Reducing bluff-body drag
Axisymmetric bodies traveling at high speed suffer from significant drag caused by the low pressure at the base. Recent high-fidelity numerical work has significantly contributed to the understanding of the near-wake development and has been shown to reproduce laboratory experiments with high accuracy.
Thus, in the present project different simulation strategies, ranging from fully resolved direct numerical simulations (DNS) to hybrid RANS/LES approaches, will be employed to study control strategies for the reduction of the base drag. The purpose of these studies is twofold: (1) to cause substantial changes in these base flows that would lead to improved flight vehicle performance; and (2) to further basic understanding of these complex, separated, compressible, turbulent flowfields. In contrast to previous attempts of using passive control, such as boat-tailing or steady base-blowing, the current project is concerned with active control, attempting to find the optimal (unsteady) actuation required to minimise drag.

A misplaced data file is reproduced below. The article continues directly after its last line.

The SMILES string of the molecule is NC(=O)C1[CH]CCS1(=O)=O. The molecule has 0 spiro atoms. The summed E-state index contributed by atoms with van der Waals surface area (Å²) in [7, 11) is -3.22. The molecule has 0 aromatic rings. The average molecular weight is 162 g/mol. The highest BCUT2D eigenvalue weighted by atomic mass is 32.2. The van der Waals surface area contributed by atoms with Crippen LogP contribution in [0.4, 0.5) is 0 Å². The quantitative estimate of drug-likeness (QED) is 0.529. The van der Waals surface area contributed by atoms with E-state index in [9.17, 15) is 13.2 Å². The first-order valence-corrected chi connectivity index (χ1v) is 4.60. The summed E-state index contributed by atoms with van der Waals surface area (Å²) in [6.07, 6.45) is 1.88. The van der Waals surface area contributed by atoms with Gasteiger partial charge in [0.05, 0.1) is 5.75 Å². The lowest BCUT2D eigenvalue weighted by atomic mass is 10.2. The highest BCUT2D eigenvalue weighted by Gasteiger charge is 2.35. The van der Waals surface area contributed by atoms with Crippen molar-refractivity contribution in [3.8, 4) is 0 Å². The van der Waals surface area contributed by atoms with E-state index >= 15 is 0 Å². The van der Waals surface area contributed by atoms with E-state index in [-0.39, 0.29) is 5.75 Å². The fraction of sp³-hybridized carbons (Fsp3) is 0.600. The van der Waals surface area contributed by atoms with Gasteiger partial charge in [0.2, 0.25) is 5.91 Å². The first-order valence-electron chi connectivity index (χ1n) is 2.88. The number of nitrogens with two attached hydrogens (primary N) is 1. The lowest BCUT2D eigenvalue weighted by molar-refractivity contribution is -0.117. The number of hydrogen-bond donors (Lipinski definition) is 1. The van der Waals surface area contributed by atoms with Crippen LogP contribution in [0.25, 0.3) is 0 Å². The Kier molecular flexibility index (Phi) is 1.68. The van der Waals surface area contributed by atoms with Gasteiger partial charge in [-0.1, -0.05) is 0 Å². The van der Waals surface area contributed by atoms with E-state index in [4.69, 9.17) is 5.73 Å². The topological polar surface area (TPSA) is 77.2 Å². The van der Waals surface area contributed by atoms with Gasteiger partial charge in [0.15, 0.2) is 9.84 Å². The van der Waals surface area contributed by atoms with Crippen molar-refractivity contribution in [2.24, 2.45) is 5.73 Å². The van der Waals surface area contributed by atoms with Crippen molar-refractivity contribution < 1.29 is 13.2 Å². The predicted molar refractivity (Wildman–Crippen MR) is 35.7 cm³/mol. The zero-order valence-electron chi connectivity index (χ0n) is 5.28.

Leader: Richard Sandberg
Collaborators: Jimmy Philip
Optimisation of resources and infrastructure
coherent structures; drag reduction; fluid dynamics; turbulence